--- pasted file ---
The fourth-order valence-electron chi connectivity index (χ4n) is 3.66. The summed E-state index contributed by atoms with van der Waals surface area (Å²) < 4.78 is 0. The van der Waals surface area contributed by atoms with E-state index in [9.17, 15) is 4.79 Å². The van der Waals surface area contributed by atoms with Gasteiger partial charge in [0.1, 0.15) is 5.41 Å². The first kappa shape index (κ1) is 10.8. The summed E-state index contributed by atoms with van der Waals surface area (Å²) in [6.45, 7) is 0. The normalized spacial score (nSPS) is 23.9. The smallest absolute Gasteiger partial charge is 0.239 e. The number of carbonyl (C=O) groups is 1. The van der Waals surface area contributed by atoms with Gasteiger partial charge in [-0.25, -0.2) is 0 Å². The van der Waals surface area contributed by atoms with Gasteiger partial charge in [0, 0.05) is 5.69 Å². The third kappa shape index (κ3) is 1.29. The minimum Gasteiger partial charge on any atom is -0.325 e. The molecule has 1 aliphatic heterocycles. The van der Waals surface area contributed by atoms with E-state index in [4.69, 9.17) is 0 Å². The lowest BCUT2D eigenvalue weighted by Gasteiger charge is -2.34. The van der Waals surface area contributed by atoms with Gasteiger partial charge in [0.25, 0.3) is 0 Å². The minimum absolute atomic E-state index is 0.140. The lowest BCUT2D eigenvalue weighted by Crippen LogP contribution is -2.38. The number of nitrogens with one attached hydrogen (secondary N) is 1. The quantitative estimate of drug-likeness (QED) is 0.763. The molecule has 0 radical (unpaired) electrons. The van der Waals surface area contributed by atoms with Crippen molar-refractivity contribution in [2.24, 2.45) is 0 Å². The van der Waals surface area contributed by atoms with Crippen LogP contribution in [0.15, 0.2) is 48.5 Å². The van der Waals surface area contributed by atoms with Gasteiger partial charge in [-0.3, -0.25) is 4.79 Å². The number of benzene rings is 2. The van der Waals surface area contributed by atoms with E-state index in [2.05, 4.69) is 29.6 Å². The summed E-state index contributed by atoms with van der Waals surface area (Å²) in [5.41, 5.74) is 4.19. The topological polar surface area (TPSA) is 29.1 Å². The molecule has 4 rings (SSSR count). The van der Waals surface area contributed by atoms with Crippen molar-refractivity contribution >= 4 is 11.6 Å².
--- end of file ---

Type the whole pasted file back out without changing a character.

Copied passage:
The fourth-order valence-electron chi connectivity index (χ4n) is 3.66. The summed E-state index contributed by atoms with van der Waals surface area (Å²) < 4.78 is 0. The van der Waals surface area contributed by atoms with E-state index in [9.17, 15) is 4.79 Å². The van der Waals surface area contributed by atoms with Gasteiger partial charge in [0.1, 0.15) is 5.41 Å². The first kappa shape index (κ1) is 10.8. The summed E-state index contributed by atoms with van der Waals surface area (Å²) in [6.45, 7) is 0. The normalized spacial score (nSPS) is 23.9. The smallest absolute Gasteiger partial charge is 0.239 e. The number of carbonyl (C=O) groups is 1. The van der Waals surface area contributed by atoms with Gasteiger partial charge in [-0.25, -0.2) is 0 Å². The van der Waals surface area contributed by atoms with Gasteiger partial charge in [0, 0.05) is 5.69 Å². The third kappa shape index (κ3) is 1.29. The minimum Gasteiger partial charge on any atom is -0.325 e. The molecule has 1 aliphatic heterocycles. The van der Waals surface area contributed by atoms with E-state index in [4.69, 9.17) is 0 Å². The lowest BCUT2D eigenvalue weighted by Gasteiger charge is -2.34. The van der Waals surface area contributed by atoms with Gasteiger partial charge in [0.25, 0.3) is 0 Å². The minimum absolute atomic E-state index is 0.140. The lowest BCUT2D eigenvalue weighted by Crippen LogP contribution is -2.38. The number of nitrogens with one attached hydrogen (secondary N) is 1. The quantitative estimate of drug-likeness (QED) is 0.763. The molecule has 0 radical (unpaired) electrons. The van der Waals surface area contributed by atoms with Crippen molar-refractivity contribution in [2.24, 2.45) is 0 Å². The van der Waals surface area contributed by atoms with Crippen LogP contribution in [0.15, 0.2) is 48.5 Å². The van der Waals surface area contributed by atoms with Gasteiger partial charge in [-0.3, -0.25) is 4.79 Å². The number of benzene rings is 2. The van der Waals surface area contributed by atoms with E-state index in [2.05, 4.69) is 29.6 Å². The summed E-state index contributed by atoms with van der Waals surface area (Å²) in [5.41, 5.74) is 4.19. The topological polar surface area (TPSA) is 29.1 Å². The molecule has 4 rings (SSSR count). The van der Waals surface area contributed by atoms with Crippen molar-refractivity contribution >= 4 is 11.6 Å².